Arizona families who recently received a rebate of $750 may have to share some of it with the federal government. The IRS recently ruled that rebate recipients will have to report it as income, and thus, they may have to pay federal tax on the Arizona rebate. The Arizona Department of Revenue has already issued a notice about the same.
Federal tax on the Arizona rebate: what to do
On Tuesday, the state Department of Revenue informed about the Internal Revenue Service’s (IRS) decision to tax the Arizona family tax rebate. It implies that recipients will have to pay federal tax on Arizona rebate when they file 2023 tax returns this year.
“The IRS has determined the Arizona Families Tax Rebate recently sent to eligible taxpayers is subject to federal income tax and is required to be reported as part of the federal adjusted gross income,” the Arizona Department of Revenue said in a press release.
Further, the department cleared that the rebate won’t be subject to Arizona income tax. Thus, taxpayers will have to subtract the rebate amount from the federal adjusted gross income when filing their 2023 Arizona individual income tax return.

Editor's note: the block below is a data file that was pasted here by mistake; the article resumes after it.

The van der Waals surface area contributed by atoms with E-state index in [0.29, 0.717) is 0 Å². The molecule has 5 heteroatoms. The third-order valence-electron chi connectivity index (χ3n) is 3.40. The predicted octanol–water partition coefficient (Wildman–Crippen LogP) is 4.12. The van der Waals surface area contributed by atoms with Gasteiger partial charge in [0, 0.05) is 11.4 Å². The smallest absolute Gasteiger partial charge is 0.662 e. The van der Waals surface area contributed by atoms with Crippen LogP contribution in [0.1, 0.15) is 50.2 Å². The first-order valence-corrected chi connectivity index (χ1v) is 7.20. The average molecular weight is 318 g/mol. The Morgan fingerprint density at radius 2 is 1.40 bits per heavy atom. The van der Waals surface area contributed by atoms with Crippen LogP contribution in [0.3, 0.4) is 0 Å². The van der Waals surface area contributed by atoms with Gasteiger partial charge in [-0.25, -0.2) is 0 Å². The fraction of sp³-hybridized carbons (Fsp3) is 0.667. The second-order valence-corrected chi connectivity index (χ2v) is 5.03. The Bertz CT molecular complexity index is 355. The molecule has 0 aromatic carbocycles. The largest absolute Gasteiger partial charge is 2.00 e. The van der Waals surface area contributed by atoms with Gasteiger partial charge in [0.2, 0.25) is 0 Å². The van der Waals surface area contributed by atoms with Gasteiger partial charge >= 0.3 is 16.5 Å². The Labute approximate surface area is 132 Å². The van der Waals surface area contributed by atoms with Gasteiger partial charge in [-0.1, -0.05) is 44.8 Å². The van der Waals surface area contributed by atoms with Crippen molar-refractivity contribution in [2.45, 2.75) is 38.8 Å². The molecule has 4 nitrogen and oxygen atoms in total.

Arizona’s Department of Revenue will inform affected taxpayers by mail to visit the online portal to access their 1099-MISC, which informs about the rebate amount received. Alternatively, taxpayers can also view their bank account to confirm the rebate they received.
The DoR will add Form 1099-MISC to its online portal from January 31. A copy of this form goes to the IRS as well. So, not including the rebate when filing 2023 tax returns due in April could result in extra paperwork and a delay in refund.
Not the first time
A federal tax may significantly reduce the relief money, especially for those who need it the most. In all, there are seven tax brackets, ranging from 10% for individuals with a federally adjusted gross income of up to $11,000 to 37% for those earning $578,126 or more.
So, a person receiving a rebate of $750 and falling in the 10% tax bracket will have to pay $75 in tax to the federal government.
It is not the first time a state tax rebate has been subjected to federal taxes. The Associated Press reported last month that the Minnesota tax rebate of $260 will be subject to federal income taxes. At the time, Minnesota Governor Tim Walz remarked that the state was treated unfairly because it missed a cutoff.
Similarly, recent confusion over the federal tax treatment of the TABOR refund from Colorado was cleared following a meeting between Gov. Jared Polis and IRS Commissioner Daniel Werfel.
Initially, the IRS asked taxpayers to delay filing their 2024 taxes until a decision was made on the tax treatment of TABOR. Later, it was cleared that there would be no change in the tax treatment of TABOR refunds, i.e., no federal tax on TABOR refunds from Colorado.